Defendants filed separate notices of appeal, which were consolidated, and submitted a joint brief in support of their appeals. However, Dr. El Genaidi filed a petition for bankruptcy shortly before the scheduled date for oral argument. Consequently, we entered an order severing the appeals.
On appeal, Dr. Dearden argues that the trial court committed reversible error in allowing plaintiffs to use his own deposition testimony to establish the standard of care, that plaintiffs failed to present the expert testimony required to establish their claim against him, and that the court's jury instructions regarding proximate cause were incorrect. We reject these arguments and affirm the verdict in plaintiff's favor against Dr. Dearden.2
Before addressing Dr. Dearden's arguments, it is appropriate to set forth the grounds of plaintiffs' claim. Plaintiffs' theory of the case was that Dr. Feldman negligently performed the delivery of the child, which allowed E. coli bacteria from the mother to enter the cephalhematoma where it eventually moved through the skull fracture into the skull bone, and then into the meninges, ultimately leading to meningitis. Plaintiffs' expert, Dr. Robert Sweeney, testified that the infection was present from birth, and that Dr. Dearden committed malpractice by failing to follow-up on results of the CBC ordered by the hospital, which would have revealed the infection and provided the opportunity for effective treatment before the meningitis developed.
On the other hand, the experts for Dr. Dearden and the other defendants expressed the opinion that the E-coli bacteria started from within the body and eventually moved to the cephalhematoma through the blood stream and that a detectible infection could only have existed for a few days prior to the baby's emergency admission into the hospital. Consequently, the blood test results which were missing from the baby's chart at the time of Dr. Dearden's examination would not have revealed any infection. Dr. Dearden's experts also testified that there is no requirement that such blood tests be performed on a well baby, and because there was no indication Matthew had any abnormality, Dr. Dearden did not deviate from the applicable standard of care in discharging him from the hospital without first requiring those tests to be completed.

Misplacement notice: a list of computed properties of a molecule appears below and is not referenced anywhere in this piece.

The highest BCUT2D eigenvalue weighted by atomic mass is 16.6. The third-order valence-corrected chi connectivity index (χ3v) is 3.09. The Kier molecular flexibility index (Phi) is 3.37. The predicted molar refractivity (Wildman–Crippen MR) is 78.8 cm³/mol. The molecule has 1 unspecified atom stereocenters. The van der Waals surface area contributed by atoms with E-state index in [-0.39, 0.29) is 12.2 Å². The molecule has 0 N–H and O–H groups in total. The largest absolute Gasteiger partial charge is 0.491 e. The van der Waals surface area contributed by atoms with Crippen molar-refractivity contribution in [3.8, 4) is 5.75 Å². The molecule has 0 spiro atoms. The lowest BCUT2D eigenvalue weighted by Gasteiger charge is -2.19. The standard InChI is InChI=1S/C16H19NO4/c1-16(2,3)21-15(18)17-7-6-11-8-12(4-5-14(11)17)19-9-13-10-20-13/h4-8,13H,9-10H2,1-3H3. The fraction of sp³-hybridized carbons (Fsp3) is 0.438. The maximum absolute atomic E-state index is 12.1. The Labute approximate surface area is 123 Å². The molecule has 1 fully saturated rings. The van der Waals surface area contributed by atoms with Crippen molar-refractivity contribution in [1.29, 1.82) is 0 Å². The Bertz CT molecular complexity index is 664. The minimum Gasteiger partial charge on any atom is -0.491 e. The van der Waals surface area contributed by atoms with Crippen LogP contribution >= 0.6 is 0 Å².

It appears from the verdict that the jury accepted the opinion of plaintiffs' experts that the baby had an infection at or shortly after birth which could have been detected by the timely performance and review of a CBC.
Dr. Dearden argues that by allowing plaintiffs to use his deposition testimony as expert opinion evidence regarding the applicable standard of care, the trial court violated the evidence rule of Hull v. Plume, supra, 131 N.J.L. 511, 37 A.2d 53, that a plaintiff in a medical malpractice action cannot compel a defendant doctor to express an expert opinion.
This argument is based on the following deposition testimony of Dr. Dearden which was read to the jury over his objection and subsequently referred to in plaintiffs' cross-examination of several defense witnesses:
Q. Dr. Dearden, if you can take a look at the chart, I don't mean to be obscure. Am I correct that in accordance with the standard practice at the hospital a C.B.C. was ordered for Matthew Hutchinson as it was for every newborn at that time?
A. That is correct.
Q. Well, let's do it this way. Take a look at the order page, if you would, Doctor. Am I correct that the order page is something you would have looked for — looked at, excuse me, something you would have looked at for Matthew Hutchinson after you completed your examination?